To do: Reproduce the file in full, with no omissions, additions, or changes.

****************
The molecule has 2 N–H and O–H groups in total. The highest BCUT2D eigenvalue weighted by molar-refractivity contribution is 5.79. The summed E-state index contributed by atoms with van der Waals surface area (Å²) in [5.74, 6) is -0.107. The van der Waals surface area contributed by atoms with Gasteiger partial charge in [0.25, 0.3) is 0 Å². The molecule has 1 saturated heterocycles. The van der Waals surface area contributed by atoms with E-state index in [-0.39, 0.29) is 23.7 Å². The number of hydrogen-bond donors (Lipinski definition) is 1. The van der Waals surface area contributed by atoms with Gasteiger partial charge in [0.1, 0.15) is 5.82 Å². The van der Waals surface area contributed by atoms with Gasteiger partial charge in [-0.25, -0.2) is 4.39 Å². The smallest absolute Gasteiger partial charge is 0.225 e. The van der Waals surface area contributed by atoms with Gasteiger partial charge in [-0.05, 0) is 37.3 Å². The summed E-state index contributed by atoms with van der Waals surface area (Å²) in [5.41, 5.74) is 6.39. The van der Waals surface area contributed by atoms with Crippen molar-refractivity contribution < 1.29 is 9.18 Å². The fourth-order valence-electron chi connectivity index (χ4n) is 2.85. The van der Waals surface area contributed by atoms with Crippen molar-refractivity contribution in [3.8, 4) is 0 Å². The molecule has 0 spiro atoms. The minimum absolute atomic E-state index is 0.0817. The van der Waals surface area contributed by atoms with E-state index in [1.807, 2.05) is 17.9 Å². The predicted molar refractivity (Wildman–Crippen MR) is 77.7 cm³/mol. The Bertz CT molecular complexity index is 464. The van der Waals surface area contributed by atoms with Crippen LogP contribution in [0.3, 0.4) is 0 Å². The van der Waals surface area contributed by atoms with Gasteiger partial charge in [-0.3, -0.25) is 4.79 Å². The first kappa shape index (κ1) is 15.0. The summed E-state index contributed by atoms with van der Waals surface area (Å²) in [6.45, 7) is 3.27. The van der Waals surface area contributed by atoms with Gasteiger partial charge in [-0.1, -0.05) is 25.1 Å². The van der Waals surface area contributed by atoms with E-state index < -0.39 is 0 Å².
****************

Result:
The molecule has 2 N–H and O–H groups in total. The highest BCUT2D eigenvalue weighted by molar-refractivity contribution is 5.79. The summed E-state index contributed by atoms with van der Waals surface area (Å²) in [5.74, 6) is -0.107. The van der Waals surface area contributed by atoms with Gasteiger partial charge in [0.25, 0.3) is 0 Å². The molecule has 1 saturated heterocycles. The van der Waals surface area contributed by atoms with E-state index in [-0.39, 0.29) is 23.7 Å². The number of hydrogen-bond donors (Lipinski definition) is 1. The van der Waals surface area contributed by atoms with Gasteiger partial charge in [0.1, 0.15) is 5.82 Å². The van der Waals surface area contributed by atoms with Gasteiger partial charge in [-0.25, -0.2) is 4.39 Å². The smallest absolute Gasteiger partial charge is 0.225 e. The van der Waals surface area contributed by atoms with Gasteiger partial charge in [-0.05, 0) is 37.3 Å². The summed E-state index contributed by atoms with van der Waals surface area (Å²) in [5.41, 5.74) is 6.39. The van der Waals surface area contributed by atoms with Crippen molar-refractivity contribution < 1.29 is 9.18 Å². The fourth-order valence-electron chi connectivity index (χ4n) is 2.85. The van der Waals surface area contributed by atoms with Crippen molar-refractivity contribution in [3.8, 4) is 0 Å². The molecule has 0 spiro atoms. The minimum absolute atomic E-state index is 0.0817. The van der Waals surface area contributed by atoms with E-state index in [1.807, 2.05) is 17.9 Å². The predicted molar refractivity (Wildman–Crippen MR) is 77.7 cm³/mol. The Bertz CT molecular complexity index is 464. The van der Waals surface area contributed by atoms with Crippen LogP contribution in [0.3, 0.4) is 0 Å². The van der Waals surface area contributed by atoms with Gasteiger partial charge in [-0.3, -0.25) is 4.79 Å². The first kappa shape index (κ1) is 15.0. The summed E-state index contributed by atoms with van der Waals surface area (Å²) in [6.45, 7) is 3.27. The van der Waals surface area contributed by atoms with Gasteiger partial charge in [-0.1, -0.05) is 25.1 Å². The van der Waals surface area contributed by atoms with E-state index < -0.39 is 0 Å².